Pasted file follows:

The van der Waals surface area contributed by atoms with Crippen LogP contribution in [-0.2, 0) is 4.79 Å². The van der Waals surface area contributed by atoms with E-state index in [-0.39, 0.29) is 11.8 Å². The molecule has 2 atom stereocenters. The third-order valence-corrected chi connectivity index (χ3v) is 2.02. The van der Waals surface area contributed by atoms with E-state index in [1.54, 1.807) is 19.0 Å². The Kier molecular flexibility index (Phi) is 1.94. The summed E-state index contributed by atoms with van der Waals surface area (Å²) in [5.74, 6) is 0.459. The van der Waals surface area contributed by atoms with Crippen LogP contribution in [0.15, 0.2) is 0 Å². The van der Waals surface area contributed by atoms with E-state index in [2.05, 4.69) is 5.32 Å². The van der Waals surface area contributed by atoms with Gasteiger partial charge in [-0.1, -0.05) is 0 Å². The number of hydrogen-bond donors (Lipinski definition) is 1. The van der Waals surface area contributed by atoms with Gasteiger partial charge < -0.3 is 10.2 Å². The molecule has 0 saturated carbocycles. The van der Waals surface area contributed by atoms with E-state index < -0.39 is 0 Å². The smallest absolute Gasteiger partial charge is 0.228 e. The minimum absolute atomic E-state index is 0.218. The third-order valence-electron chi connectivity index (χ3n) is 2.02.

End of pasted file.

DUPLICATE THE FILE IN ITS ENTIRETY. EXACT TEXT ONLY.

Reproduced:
The van der Waals surface area contributed by atoms with Crippen LogP contribution in [-0.2, 0) is 4.79 Å². The van der Waals surface area contributed by atoms with E-state index in [-0.39, 0.29) is 11.8 Å². The molecule has 2 atom stereocenters. The third-order valence-corrected chi connectivity index (χ3v) is 2.02. The van der Waals surface area contributed by atoms with E-state index in [1.54, 1.807) is 19.0 Å². The Kier molecular flexibility index (Phi) is 1.94. The summed E-state index contributed by atoms with van der Waals surface area (Å²) in [5.74, 6) is 0.459. The van der Waals surface area contributed by atoms with Crippen LogP contribution in [0.15, 0.2) is 0 Å². The van der Waals surface area contributed by atoms with E-state index in [2.05, 4.69) is 5.32 Å². The van der Waals surface area contributed by atoms with Gasteiger partial charge in [-0.1, -0.05) is 0 Å². The number of hydrogen-bond donors (Lipinski definition) is 1. The van der Waals surface area contributed by atoms with Gasteiger partial charge < -0.3 is 10.2 Å². The molecule has 0 saturated carbocycles. The van der Waals surface area contributed by atoms with E-state index < -0.39 is 0 Å². The smallest absolute Gasteiger partial charge is 0.228 e. The minimum absolute atomic E-state index is 0.218. The third-order valence-electron chi connectivity index (χ3n) is 2.02.